Osborne’s privatisation plans dwarf past 20 years

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George Osborne is set to raise almost £40 billion through the sale of public assets this year, a total that amounts to more than every privatisation of the past two decades combined, it emerged yesterday.

Analysis of the Chancellor’s plans for this year reveals that the selling of stakes in Royal Mail, RBS and other organisations is likely to generate around £31.8bn in 2015-16.

This is more than the total of £31.7bn raised by all privatisations since 1993, according to calculations based on a document outlining financial details of past sell-offs compiled by the House of Commons library.

Comparing Mr Osborne’s plans for this year with past privatisations also shows that 2015-16 will see the largest amount of money raised through the disposal of public assets in any 12-month period in modern history.

While the Chancellor’s plans were defended by the UK government and praised by right-wing think tanks, last night there was criticism of his approach from the SNP, Labour and trade union leaders.

The SNP’s economy spokesman Stewart Hosie accused the Chancellor of putting “his friends” in the City before the taxpayer.

Mr Hosie said: “We know the sale of Royal Mail was botched. It should never have been privatised, but worse still the UK government sold off a valuable public asset at well below its true value.

“And with the sell-off of RBS, the taxpayer should not and cannot be short-changed by the Chancellor.

“We cannot have the Chancellor rewarding his friends in the City over the taxpayer.”

Unite general secretary Len McCluskey described the findings as “the sale of the century” and also said Mr Osborne was “rewarding the Tory party’s friends in the City in a spectacularly lavish style”.

He said: “These are public assets belonging to the taxpayer, held in trust for the future for the benefit of the many, not for the financial gain of a rich City elite.

“George Osborne is being utterly irresponsible and inconsistent. On the one hand he announces £12bn of cuts, the pain of which will be felt by the most vulnerable, on the other he rushes through the RBS sale and in the process loses out on a £14bn return to taxpayers.

“This is money that could have been spent on infrastructure investment, education and health for the benefit of all.”

The criticisms of Chris Leslie MP, Labour’s shadow chancellor, were particularly focussed on the sale of the taxpayer-owned RBS.

“George Osborne’s rush to begin the sell-off of RBS has meant a loss to the taxpayer of as much as £1bn,” Mr Leslie said.

“Taxpayers who bailed out RBS and who have now lost out will want to know why the government has sold these shares at a discount and while the bank is still awaiting a US settlement for the mis-selling of subprime mortgages.

“Getting back the taxpayers’ money is not an impossible objective and the Chancellor is dismissing this too lightly.”

Mr Osborne began his programme of sell-offs this week when he authorised the disposal of £2.1bn of shares in RBS.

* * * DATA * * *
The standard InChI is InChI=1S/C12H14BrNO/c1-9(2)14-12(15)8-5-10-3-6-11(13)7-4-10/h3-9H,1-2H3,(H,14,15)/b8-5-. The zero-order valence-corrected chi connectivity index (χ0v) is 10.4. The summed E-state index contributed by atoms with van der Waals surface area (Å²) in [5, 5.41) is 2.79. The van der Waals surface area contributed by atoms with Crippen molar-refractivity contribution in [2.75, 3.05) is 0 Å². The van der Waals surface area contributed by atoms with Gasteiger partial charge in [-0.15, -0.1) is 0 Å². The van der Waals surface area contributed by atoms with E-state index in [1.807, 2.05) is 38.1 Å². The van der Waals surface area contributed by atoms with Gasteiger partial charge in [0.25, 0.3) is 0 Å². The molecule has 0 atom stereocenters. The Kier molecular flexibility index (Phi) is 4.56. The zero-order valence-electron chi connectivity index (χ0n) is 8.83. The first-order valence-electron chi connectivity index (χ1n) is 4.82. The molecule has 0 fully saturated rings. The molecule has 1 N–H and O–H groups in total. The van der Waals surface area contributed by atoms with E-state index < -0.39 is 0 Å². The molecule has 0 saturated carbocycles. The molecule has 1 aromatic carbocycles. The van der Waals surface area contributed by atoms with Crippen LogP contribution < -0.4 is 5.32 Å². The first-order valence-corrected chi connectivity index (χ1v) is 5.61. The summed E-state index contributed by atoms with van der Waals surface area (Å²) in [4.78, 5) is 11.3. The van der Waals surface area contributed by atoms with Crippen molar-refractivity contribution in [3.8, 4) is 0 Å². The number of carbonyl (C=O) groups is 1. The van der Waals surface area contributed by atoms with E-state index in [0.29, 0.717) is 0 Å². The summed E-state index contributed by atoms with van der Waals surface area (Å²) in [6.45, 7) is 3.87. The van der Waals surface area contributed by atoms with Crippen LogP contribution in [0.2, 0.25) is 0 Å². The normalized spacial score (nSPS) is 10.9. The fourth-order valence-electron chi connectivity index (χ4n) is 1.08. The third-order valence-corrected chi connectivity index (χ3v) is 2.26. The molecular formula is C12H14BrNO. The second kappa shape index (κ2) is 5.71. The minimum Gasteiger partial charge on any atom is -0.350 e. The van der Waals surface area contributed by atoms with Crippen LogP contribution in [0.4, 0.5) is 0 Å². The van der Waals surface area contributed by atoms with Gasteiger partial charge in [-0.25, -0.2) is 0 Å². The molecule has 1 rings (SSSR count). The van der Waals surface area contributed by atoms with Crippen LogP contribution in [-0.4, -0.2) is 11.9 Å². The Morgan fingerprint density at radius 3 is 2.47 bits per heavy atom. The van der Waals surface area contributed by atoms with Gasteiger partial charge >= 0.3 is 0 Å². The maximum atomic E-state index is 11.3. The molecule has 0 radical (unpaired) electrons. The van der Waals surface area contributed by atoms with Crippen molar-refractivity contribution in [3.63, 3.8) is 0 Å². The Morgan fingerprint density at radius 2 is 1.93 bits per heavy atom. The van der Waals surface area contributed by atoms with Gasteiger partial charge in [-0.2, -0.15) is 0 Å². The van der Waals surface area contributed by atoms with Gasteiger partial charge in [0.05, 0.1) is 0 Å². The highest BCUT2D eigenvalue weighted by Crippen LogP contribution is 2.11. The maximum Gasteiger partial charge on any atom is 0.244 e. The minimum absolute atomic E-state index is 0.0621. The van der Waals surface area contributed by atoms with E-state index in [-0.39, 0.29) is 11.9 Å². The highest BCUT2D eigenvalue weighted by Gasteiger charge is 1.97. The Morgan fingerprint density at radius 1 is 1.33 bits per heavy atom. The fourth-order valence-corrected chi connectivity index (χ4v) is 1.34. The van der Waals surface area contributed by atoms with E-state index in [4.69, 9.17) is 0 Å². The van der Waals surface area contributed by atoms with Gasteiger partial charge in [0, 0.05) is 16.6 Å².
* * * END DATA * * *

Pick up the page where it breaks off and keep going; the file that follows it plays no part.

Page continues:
Further sales are planned for the next few months, including the government’s remaining 30 per cent stake in Royal Mail, estimated to raise £1.5bn, and shares in Lloyds totalling around £12.9bn. The privatisation of £2.3bn of student loans, along with assets from the former bank Northern Rock and other sales, would bring the total for 2015-16 to £31.8bn.

Yesterday’s analysis also revealed that the figure of £31.8bn for 2015-16 is roughly one fifth of the total amount raised by all privatisations from 1979 to 2014 (£151bn).

The calculations were done using a House of Commons briefing paper, which gave details of previous privatisation programmes and the value of their sell-offs. The figures were then updated to todays prices using the Retail Price Index.

The previous 12-month record was set in 1991, when proceeds from the sale of government stakes in BT, National Power, PowerGen and regional electricity companies in Scotland raised £22.5bn.

The sale of the government’s remaining shares in Lloyds, estimated to bring in £12.9bn this year, would be the single biggest privatisation since the sale of British Gas in 1986, which raised £20.3bn.

Nigel Lawson is the chancellor who raised the most money through privatisations, selling off around £73bn of public assets between 1983 and 1989. Other chancellors to have presided over a large number of sell-offs include Norman Lamont (around £24bn) and Ken Clarke (£23bn).

During the Labour governments of 1997-2010, only £6.4bn of public assets were sold, including National Air Traffic Services in 2001 and British Nuclear Fuels Limited from 2006-9.

The Chancellor’s privatisation programme met with the approval of the Adam Smith Institute.

Last night a HM Treasury spokesman defended the Chancellor’s actions. The spokesman said: “As the Chancellor has said, if we want a more productive economy, then we should get the government out of the business of owning great chunks of our banking system – and indeed other assets that should be in the private sector.

“That is why the government is merging UK Financial Investments and the Shareholder Executive into one organisation, to return government investments back to the private sector.

“And it’s why we are determined to deliver the biggest ever sale of publicly-owned corporate and financial assets in 2015-16, exceeding £30bn in real terms for the first time.”

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